My Vampire, My Flapper

It has been one of those years. Time moving in fast intense spurts followed by a slow circling. It is the slow days that have gone by the fastest because when the days resemble each other they are stored as one Blursday.

The threads come together in a tapestry. Movies are dominating this cycle.

Watching Nashville, I decide Altman likes tall skinny brunettes. The bartender is called Trout, his real name is Kilgore.

Heelots, the Colonel called them. It ain’t that different from Helots.

Great cinematography. Dustin Hoffman is irritating. The awkwardness is what would be felt, not acted. Or so my experience has been.

The Graduate leads to Girl Shy. Don Quixote becomes dreams of Don Juan. A Cracker Jack puzzle. The surprise should have been a whistle. I keep renaming the movie Shy Guy.

95 years to make it to the public domain. There was a time when these movies where contemporary. I even saw Nashville at the cinema. It was confusing to the thirteen year-old brain.


I am enjoying finding the questions more than finding the answers. In other words, I am enjoying reinventing the wheel. Or, in other other words, using a cliché, it’s about the journey.

Street of Shame starts with a pan of Tokyo. It looks nothing like the Tokyo in today’s films. It reminds me of the shots of 30’s Los Angeles.

The solicitation scenes get me questioning. Was (is?) this aggressive attack of prospects the norm in Japan? It is possible; Almost any male in the neighbourhood is there on purpose.

I think back to the European red-light districts I have walked through. It’s all relatively passive: a change in position, a come hither hand sign. Then again, the ones I have seen are famous, tourist attractions.

I recall a walk on San Francisco’s Broadway in the 70’s. Anytime we slowed down near one of their doorways we would be greeted by touchy-feely women attempting to entice us to get a “massage.”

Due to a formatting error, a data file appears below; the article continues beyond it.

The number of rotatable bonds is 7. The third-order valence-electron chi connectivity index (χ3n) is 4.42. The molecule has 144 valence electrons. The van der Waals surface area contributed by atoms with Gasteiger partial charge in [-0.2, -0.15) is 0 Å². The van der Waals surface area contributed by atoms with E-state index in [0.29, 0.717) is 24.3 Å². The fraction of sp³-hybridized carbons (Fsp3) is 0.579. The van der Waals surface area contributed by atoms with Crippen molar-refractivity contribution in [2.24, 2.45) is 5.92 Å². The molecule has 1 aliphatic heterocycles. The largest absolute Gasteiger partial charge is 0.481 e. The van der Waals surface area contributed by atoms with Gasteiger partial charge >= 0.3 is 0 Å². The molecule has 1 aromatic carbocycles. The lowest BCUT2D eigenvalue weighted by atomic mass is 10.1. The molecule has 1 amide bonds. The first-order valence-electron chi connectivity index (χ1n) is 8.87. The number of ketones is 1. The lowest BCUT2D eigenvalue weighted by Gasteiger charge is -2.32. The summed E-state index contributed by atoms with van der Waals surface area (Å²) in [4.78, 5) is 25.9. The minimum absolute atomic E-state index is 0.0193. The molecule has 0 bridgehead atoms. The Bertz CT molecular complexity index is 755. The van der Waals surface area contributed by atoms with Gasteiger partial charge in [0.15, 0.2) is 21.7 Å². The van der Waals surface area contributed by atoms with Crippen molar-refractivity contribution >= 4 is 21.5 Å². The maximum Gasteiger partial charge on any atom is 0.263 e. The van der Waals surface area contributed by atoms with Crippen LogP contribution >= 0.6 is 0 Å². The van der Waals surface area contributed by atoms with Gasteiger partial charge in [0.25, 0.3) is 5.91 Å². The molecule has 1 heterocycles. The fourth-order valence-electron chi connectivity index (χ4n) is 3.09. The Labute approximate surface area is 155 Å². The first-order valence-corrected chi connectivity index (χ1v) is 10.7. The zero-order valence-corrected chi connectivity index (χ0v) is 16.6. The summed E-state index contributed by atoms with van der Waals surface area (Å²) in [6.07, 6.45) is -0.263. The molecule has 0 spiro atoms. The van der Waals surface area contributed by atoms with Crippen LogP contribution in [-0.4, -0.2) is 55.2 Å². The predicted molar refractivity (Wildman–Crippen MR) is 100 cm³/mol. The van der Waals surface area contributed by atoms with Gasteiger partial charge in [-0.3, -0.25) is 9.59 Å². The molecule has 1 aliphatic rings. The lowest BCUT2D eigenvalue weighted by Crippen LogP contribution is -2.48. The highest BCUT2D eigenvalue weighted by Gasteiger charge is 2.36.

A door to the movie is unlocked. The actions of the Yoshiwara women are not that different from those in San Francisco. The aggressive desperation is the prostitute’s point of view; The scenes are shot looking out from inside the brothel.

I feel quite the cinephile. I see appeals to a noble history: a straw of dignity for the sex workers, a justification for the brothel owners. The archetypes exploring, without answering, the policeman’s question about the impending ban on prostitution. The movie is in black & white and, for those directly concerned, none of the answers are.

I do not know much about Japanese culture other than the general interest stories and occasional film. I know even less about the culture of post-war Japan. I am still wondering about the degree of exaggeration used in the caricatures.

On Contempt

Contempt is hard to hide.

Shawn is blithely butchering the quote and putting it into Churchill’s mouth to justify the justness of his argument turning the saying into an ideology.

There is a study that shows contempt is a good indication of a doomed relationship.

Pedantry is rarely the cause and often the straw.

I get angry at denied errors in logic. It is a rejection of the rules of debate. So is anger. I have learned to keep my mouth shut, to disqualify myself.

I can remember my lesson as long as the pedant in me is not triggered. I recall the facts to soothe the craving to correct them.

The quote is from Anselme Batbie, a nineteenth century French politician who had seen the end of monarchy, the short-lived Second Republic, and the longer lasting Second Empire. He spoke not of socialists growing up to be capitalists, nor of liberals growing up to be conservatives, nor of revolutionaries growing up to be supporters of the status quo. He used republicans and royalists as the signposts of evolving from a generosity of heart to a soundness of mind.

It was an observation, made in the early days of the Third Republic, meant to explain the evolution of Edmund Burke‘s political views. I can easily imagine it mirroring the changes in Batbie‘s views about each of the changes in the governance of France he lived through.

I have my own apolitical interpretation of the quote, the nugget that makes it so popular; Idealism versus rational beliefs. At twenty the heart rules, at thirty wisdom should be driving.

Shawn is now mindlessly droning about bleeding heart liberals caring more for the criminal’s difficult childhood instead of the victims. He wants to throw away the key. Says it would solve the crime problem.

Another camel, another straw.

Studies show that incarceration doesn’t work as a deterrent; Which makes sense; The punishment is not immediate. Humans are optimistic, quick to believe they will find a way to avoid pain.

My mental digressions have additional qualities: I appear thoughtful, facts are unemotional, and relationships are maintained.

The easiest way to hide contempt is to avoid experiencing it.

A Perfect Match

What does it say about me when the first thing I think of is a phosphorous tipped small wooden stick?